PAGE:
I didn’t like the way the tale was playing out. Oh, I think there are some admirable scenes, and like as not I’ll keep them, but of the 30,000 words I’ve written, most of them just don’t feel right. They get the job done, but that’s all that they do. One of the big rules for me when it comes to writing is trust your instincts. So I’m trusting them. It’s annoying as all hell. I mean, seriously, that’s a decent amount of my time invested in the book, but in the long run, I can’t even hope to finish the story if it’s already bogged down in parts that don’t work for me.
Where did it go wrong?
At the beginning. (And here you thought I’d probably lost track of what I was supposed to be talking about again, didn’t you?) I was never comfortable with how the story started. It’s all right, but it isn’t memorable, and that’s a death blow for most books. If you can’t hook the reader/editor from page one, you might just have a serious problem on your hands. Also, despite what should have been a fast tempo and a frenzied line of activity, I was having a bitch of a time introducing characters. My fault, really, because I do love to populate a novel with enough characters to fill a Manhattan Subway tunnel at rush hour. I like dealing with the interactions between major characters and minor ones. I like seeing how they affect each other as the story progresses, and, of course, I need to know who I’m killing off if I want to enjoy the actual killing part. Hey, it’s horror. I’m allowed to kill a few people here and there.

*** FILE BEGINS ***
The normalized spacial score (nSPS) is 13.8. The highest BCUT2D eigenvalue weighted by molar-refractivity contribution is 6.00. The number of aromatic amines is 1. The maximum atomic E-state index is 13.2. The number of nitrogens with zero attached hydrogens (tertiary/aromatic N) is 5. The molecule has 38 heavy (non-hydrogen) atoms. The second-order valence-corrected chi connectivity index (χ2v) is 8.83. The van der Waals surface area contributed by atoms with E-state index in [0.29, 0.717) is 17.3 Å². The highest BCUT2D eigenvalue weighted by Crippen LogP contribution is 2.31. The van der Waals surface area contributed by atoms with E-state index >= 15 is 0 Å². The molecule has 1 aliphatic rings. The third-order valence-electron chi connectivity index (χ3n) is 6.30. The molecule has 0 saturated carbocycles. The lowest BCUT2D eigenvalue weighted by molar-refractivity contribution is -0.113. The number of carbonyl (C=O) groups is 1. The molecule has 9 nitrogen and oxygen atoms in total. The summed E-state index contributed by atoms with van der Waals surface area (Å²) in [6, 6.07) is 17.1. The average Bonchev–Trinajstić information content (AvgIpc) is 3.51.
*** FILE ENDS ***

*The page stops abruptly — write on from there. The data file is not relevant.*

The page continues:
So, where do we start?